"It is a well-known fact that transitioning from the military lifestyle to being a civilian is not easy," Stinsky said. "Now with the draw-down in Iraq and Afghanistan even more veterans are coming home, discharging and attempting the transition with the added stress of combat related injuries. This is where social work comes into my life. I share with Marines in my unit my experiences, some of the tricks I have learned along the way and refer them to those that have the answers. But I want to help all veterans, whether it is with navigating the systems that are currently in place, alcohol/drug counseling, suicide prevention or stepping up to the big leagues and changing the whole process."
In addition to serving in the Marine reserves and her academic life at UK, Stinsky works part-time, volunteers with a youth program and a therapy dog program, and is planning for married life. Stinsky's schedule is ambitious by most people's standards. She says that keeps her motivated.
"I find that I work best when under stress, and I was always taught that keeping yourself busy will keep you out of trouble," she says. "All it takes to be successful is some time management, being organized, and support from friends and family."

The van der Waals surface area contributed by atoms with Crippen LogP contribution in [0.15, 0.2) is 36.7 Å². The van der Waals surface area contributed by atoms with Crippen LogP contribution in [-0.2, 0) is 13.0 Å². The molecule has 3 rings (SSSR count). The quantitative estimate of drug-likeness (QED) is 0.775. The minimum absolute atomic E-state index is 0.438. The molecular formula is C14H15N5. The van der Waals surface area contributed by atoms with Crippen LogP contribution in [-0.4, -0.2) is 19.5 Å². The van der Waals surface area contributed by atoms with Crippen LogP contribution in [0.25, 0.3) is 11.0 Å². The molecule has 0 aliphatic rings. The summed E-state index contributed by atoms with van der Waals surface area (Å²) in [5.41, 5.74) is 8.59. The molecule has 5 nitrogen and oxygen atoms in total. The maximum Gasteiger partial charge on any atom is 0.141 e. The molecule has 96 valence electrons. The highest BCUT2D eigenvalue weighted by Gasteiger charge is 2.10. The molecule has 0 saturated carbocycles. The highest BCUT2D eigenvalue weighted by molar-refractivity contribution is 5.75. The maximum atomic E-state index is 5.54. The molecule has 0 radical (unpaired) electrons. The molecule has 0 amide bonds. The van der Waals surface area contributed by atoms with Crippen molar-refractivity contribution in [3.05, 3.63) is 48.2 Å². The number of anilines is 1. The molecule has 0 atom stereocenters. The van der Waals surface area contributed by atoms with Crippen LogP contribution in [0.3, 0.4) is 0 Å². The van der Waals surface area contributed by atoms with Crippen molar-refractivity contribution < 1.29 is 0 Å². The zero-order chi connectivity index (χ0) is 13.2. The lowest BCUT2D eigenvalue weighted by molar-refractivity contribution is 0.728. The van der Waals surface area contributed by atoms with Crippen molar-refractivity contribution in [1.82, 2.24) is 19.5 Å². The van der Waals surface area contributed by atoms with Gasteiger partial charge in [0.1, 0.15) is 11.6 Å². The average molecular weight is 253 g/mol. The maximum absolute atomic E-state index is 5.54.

Kate Wilder, academic advisor in the College of Social Work, says Stinsky has done an outstanding job balancing her military and academic responsibilities.
"We worked together before she left for Japan to construct her graduation plan and practicum around her deployment," Wilder said. "Because she has stayed in close communication with us while she has been in Okinawa, she is set to resume classes in January. Her initiative and organization have helped her immensely and she has been an inspiration and joy to work with."
Stinsky's life took another turn last December when her reserve unit learned that they were going to deploy to Okinawa to support re-establishing the Unit Deployment Program. Without hesitation, Stinsky was ready and willing to go.
"As a reserve Marine you are limited to one weekend a month and two weeks of training in the summer," she said. "This was an opportunity for me to gain additional experience, train/mentor my junior Marines, and in general just do something I love doing. With a lot of support from my fiancé, the College of Social Work and my employer, I was able in a way to put my civilian life on hold to, on a much larger scale, shift our nation’s focus from Iraq/Afghanistan back to the Pacific."
Stinsky will no doubt use her personal experience to encourage and assist her fellow service members through social work, including some core values that are intuitively Sgt. Rebecca Stinsky.
"I would like them to remember we have a responsibility to conduct ourselves as professionals on and off duty," she said. "You represent your entire branch of service. Even after you leave active duty to pursue school, work or retirement, others are going to recognize your service and hold you to a higher standard."